The SEC is a resource constrained agency that clearly misses much wrongdoing. But by going after hedge funds with its insider trading powers, and now by investigating private equity, I think you can also tell a story of an agency that is increasingly unwilling to let some areas of the capital markets go as "buyer beware, big boys play here" alternatives to the heavily regulated public listings. Dodd-Frank made the SEC more of a player in derivatives regulation, and with money market funds too.
To be sure, there are still some dark pool markets out there. But instead of picking its battles, it looks to me like the agency is trying to be comprehensive in its oversight. As for the latest development, the SEC's investigation concerns the way that private equity firms value their hard-to-value assets, which may be being oversold to investors. It sounds like a Rule 10b-5 matter:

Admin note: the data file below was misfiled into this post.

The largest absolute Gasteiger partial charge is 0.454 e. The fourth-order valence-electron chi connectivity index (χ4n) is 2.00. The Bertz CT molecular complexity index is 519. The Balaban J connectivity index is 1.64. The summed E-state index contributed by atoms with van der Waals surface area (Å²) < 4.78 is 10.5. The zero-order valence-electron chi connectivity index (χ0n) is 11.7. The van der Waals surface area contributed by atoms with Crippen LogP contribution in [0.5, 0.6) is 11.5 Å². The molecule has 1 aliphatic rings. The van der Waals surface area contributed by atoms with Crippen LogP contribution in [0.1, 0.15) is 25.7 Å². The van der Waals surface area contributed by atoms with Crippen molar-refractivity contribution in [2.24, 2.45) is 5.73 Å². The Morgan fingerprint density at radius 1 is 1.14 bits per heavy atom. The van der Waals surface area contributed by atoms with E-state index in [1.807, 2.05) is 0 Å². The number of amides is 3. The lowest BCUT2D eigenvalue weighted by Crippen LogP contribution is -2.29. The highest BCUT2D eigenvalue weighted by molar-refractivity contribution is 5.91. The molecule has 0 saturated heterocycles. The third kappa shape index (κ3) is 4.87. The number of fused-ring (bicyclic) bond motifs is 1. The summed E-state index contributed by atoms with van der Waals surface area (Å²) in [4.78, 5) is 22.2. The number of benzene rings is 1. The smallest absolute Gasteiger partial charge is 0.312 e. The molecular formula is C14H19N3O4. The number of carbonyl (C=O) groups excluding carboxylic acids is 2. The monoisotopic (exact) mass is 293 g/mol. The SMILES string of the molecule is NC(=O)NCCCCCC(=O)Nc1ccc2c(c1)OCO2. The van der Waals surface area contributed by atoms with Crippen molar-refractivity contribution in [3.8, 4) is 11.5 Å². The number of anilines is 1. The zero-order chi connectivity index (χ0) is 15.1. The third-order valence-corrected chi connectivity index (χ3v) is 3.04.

One focus of the inquiry is how private equity firms value their investments and report performance. Unlike the valuing of publicly traded stocks, valuing private equity investments — largely in private companies that are not listed on an exchange — can be a thorny and subjective process.
The S.E.C.’s concern, say people familiar with the government inquiry, is that some private equity funds might overstate the value of their portfolios to attract investors for future funds.
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